Like its detailed design inspired by dystopian and utopian science fiction, the content of the book is just as versatile, exploring different fields, such as art, science, fiction and health.“Since we tried showing the effect of transhumanism on all facets of life, we decided to divide the book into the least, most logical amount of categories for ease of use and in order to rule out any confusion”, they explain, “This made it possible for each for us to split up the tasks, depending on our individual interests.” While Leonie was really fascinated by scientific accomplishments, Stella and Moritz delved into the influences of technology on art and fiction. The book features exciting interviews with and essays about international artists, scientists and platforms, such as Dazed Digital, Ines Alpha, Princess Gollum, Miquela and many more, collected from various sources.
At the beginning of the project, Stella, Leonie and Moritz had some intense ethical discussions about the topic, but were stretched to their limits when it came to the science-based aspect of transhumanism. “Primarily being designers, we felt it was not in our competence to comment and frame a well founded, valuable scientific opinion on the ethical repercussions of Transhumanism. Especially in the short amount of time available to us”, they state, “Thus we decided to exclude the ethical questions from our book. Not because we think it is not important to discuss them, but because we wanted to start with giving people some kind of portrayal of the status quo of the transhuman movement.” Therefore, the book serves as a non-judgemental introduction, aimed at everyone with a general interest on and only basic knowledge about the subject.
All of the three designers are currently studying in Mainz and have worked on a bundle of collaborations since their first semester. “We grew accustomed to each other’s ways of working with every collaboration, which turned out really beneficial”, they tell C24, “Collaborating with someone always requires some kind of trust in the person you work with, so the three prior semesters spent together laid a great foundation. We realized that if we joined forces, our skills would add up and allow us to create something more complex in its execution. Handling a Project of this magnitude in such a short amount of time just would not be possible on one’s own.”After completing her internship at Daily Dialogue in Munich, Stella will start working on her bachelor thesis, just like Moritz, while Leonie has started her internship at bungalow kreativbüro in Würzburg this semester. Jumping between their freelance jobs and student projects, the trio always makes time for self-initiated projects.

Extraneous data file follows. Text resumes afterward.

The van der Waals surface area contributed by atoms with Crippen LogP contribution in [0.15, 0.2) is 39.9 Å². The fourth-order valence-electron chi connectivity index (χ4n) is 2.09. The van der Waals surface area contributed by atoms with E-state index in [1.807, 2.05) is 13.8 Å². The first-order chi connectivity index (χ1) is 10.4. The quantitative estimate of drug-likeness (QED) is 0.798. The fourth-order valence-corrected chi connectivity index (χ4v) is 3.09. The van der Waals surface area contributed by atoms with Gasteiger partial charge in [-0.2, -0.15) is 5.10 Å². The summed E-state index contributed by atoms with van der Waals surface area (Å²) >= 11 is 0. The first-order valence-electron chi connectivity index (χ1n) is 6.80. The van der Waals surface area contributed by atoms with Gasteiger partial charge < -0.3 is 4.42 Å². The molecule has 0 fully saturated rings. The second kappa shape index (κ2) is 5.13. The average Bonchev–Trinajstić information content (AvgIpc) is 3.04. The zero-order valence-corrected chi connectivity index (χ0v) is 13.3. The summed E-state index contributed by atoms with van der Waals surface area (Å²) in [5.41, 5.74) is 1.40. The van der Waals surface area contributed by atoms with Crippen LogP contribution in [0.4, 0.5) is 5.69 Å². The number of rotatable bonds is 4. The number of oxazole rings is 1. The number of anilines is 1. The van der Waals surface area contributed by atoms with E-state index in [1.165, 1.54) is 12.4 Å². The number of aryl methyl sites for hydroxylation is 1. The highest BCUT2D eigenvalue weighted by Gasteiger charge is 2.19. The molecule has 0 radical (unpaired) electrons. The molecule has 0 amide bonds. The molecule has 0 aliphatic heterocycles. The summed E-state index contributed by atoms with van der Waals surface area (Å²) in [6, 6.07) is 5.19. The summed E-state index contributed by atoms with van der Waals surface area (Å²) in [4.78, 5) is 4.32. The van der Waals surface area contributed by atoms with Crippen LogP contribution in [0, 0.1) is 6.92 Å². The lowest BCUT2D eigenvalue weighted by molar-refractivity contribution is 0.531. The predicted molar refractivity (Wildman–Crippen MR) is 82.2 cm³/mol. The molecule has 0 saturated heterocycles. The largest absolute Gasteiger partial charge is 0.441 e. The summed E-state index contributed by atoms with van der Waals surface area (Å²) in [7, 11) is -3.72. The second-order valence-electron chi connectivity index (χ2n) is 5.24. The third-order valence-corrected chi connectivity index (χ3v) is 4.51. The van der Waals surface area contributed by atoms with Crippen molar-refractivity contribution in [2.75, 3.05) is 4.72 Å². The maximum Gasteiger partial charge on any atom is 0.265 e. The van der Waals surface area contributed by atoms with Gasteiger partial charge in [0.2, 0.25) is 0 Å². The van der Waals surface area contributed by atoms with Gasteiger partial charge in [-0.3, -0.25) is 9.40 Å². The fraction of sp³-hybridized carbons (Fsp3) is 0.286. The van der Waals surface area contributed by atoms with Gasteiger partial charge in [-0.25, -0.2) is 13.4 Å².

Collaboration has always been an essential part of the practice, allowing them to grow personally, as well as professionally. To Moritz, this became even more significant during the pandemic. “I think it is essential to have someone to discuss your ideas with. Working alone I found myself easily getting lost in an idea and developing a blind spot for its flaws”, he tells us. Every fruitful collaboration requires good communication skills and the willingness to compromise.
“In a good and harmonious collaboration, you toss ideas back and forth so that something much bigger can emerge than you ever could have created on your own”, Leonie states, and Stella adds: “I feel like communication is a key element in our work practice. Expressing my thoughts to my collaborators always helps me to get a clearer view on an idea and to not get stuck in the process. The exchange of even different opinions, finding common ground and elaborating on what might be the best solution for a certain issue is extremely beneficial for my own personal growth. Also being able to rely on someone and joining forces can be very powerful and can bring out unexpected outputs.”
COLLABORATIONS TO LOOK AT:
New Aesthetics 2 by Leonhard Laupichler and Sophia Brinkgerd
Heart Directors Club